There have been reports of flooding in some states, with attendant loss of lives and property. What has Kaduna State Emergency Management Agency (KADSEMA) put in place to avert this when it happens?
Kaduna State Emergency Management Agency (KADSEMA) has so far has been coordinating stakeholders in the state, including the Ministry of Environment, in terms of desilting drainages and water channels in Kaduna state. We are also sensitizing communities like Unguwan Romi, Kigo road, Bashama road, Karatudu, Rafin Guza and some other areas, on the need to locate residences that are known to be around flood prone areas. We have visited four local governments that appeared to be face flooding in the predictions of Nigerian Metrological Agency (NiMet) and the Nigerian Hydrological Services Agency (NIHSA). We visited these local governments to arrange higher grounds, where we intend to move victims in the event that the local governments face flooding.
We have also conducted coordination meetings, where we brought together all stakeholders and prepared them towards flooding. We worked closely with one of our donors, UNICEF, that graciously provided unconditional cash transfers to 5,000 households. They were assessed and supported with the sum of N35, 000 each. The funds were distributed to them through SOKU and Nigerian Red Cross. The fund is supposed to enable them move away from where they are, before the downpour gets too serious.
We have trained Local Emergency Management Committees. These comprise people who were selected from local governments as enshrined in the National Disaster Management Framework. His Excellency, Governor Nasir El-Rufai, ably represented by the Commissioner of Human Services and Social Development, inaugurated them in the month of March 2022. So, we have brought them together and trained them, to know what we expect of them, to encourage them to return to their local governments and cascade what they have learnt as well as to identify volunteers from communities in their local governments, and train them. This will enable them to help when the need arises.
We have a plan in place, again with funding from UNICEF, to review the 2022 Risk Analysis Map for Kaduna state, and we will also update the Multisectoral Contingency Plan. These are all efforts that we have put together, preparatory to the foreseeable flooding. So far, all of the four local governments that were predicted to face flooding in 2022, we have not heard of any such incidents. However, we experienced a flash flood in Kubau local government about four weeks ago, in the first week of August. We were there, we assessed the situation; a number of houses were submerged and we have been able to provide succour to the affected people. So far, these are what we have done to prepare for the session.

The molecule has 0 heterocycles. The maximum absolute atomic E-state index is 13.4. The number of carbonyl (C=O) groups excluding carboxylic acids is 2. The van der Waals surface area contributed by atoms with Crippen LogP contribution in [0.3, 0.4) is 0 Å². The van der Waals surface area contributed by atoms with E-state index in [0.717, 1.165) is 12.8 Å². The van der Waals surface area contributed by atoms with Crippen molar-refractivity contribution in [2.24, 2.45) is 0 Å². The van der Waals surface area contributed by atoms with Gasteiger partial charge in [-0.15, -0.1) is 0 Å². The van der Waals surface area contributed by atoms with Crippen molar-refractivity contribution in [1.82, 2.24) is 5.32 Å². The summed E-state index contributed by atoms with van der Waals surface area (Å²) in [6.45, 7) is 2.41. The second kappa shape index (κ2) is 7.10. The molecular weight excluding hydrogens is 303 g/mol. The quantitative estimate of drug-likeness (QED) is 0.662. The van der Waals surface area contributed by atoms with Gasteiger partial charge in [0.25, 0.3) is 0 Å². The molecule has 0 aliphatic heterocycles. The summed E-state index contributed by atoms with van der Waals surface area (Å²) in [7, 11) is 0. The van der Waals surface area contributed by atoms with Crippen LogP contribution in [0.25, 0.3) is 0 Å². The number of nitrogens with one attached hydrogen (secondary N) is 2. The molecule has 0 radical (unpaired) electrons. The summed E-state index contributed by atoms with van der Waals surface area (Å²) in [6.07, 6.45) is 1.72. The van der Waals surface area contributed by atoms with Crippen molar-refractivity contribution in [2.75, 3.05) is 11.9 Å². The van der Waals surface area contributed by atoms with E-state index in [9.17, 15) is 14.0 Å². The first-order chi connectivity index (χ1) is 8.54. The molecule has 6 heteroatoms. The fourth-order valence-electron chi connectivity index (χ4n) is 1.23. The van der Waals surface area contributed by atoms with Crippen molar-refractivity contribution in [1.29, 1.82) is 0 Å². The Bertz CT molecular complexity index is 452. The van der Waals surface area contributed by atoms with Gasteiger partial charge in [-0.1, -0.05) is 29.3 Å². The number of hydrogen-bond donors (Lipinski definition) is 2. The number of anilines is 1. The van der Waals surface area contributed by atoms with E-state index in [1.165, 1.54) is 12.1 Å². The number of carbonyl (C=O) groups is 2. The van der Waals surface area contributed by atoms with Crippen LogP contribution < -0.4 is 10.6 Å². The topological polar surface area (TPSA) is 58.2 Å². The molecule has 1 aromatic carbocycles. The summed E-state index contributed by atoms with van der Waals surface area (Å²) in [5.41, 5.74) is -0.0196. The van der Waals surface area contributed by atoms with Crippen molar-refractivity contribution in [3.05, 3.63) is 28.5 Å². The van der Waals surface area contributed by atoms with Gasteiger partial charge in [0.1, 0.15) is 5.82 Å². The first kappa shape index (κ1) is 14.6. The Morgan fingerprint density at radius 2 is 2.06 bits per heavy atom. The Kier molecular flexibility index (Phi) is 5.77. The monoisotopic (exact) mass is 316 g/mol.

You had a training that just end, what was the nature of the training?
That was the same training that I talked about, for the Local Emergency Management Committees. These are senior government officials in the local government. Every local government has such a structure which is composed of different Directors, including security agents. Every local government has nine people that form the LEMC. So, we brought them together, trained them on emergency preparedness and response. We got our colleagues from the Kaduna State Peace Commission to teach them on early warning and response disaster management, community participation in the disaster management, camp coordination and camp management. These are broad topics or areas in disaster management, that were summarised in very practical terms and the participants went through all of these, with some hands-on exercises.
Some people see flooding as a natural disaster while others think it is man-made. How will you describe the incidence of flooding in Kaduna state? Is it man-made or a natural disaster?
It is both, in the sense that flooding happens even in the wilderness. And there can be flooding in urban and rural environments, depending on our behaviours. If we continue to dump wastes in water channels and water ways, then they will block the free flow of water. This will lead water to residential areas and people’s houses. So, this kind of flooding is caused by our attitude as human beings.
Last year, KADSEMA unfolded a five-year Contingency Plan. What is the plan all about and what feedback has the agency received regarding its workability?
When I came in as Executive Secretary, that was the first thing that I noticed – a Contingency Plan for five years. This is not done anywhere in the practice of disaster management. In fact, in some climes, Contingency Plans are reviewed twice a year. So, I quickly observed that and I noted that it has to be reviewed. As I mentioned earlier, I have been able to secure funding from UNICEF and that is the activity that we had in Zaria. We reviewed the Risk Analysis Map, we looked at all the hazard areas in Kaduna state, which usually changes. New hazards emerge as others are dealt with. So, this informs why both the Hazard Analysis and the Contingency Plan must be reviewed periodically. We worked with the relevant MDAs in Kaduna state, the donors, UNICEF, UNDP, NGOs and National Emergency Management Agency and reviewed these documents.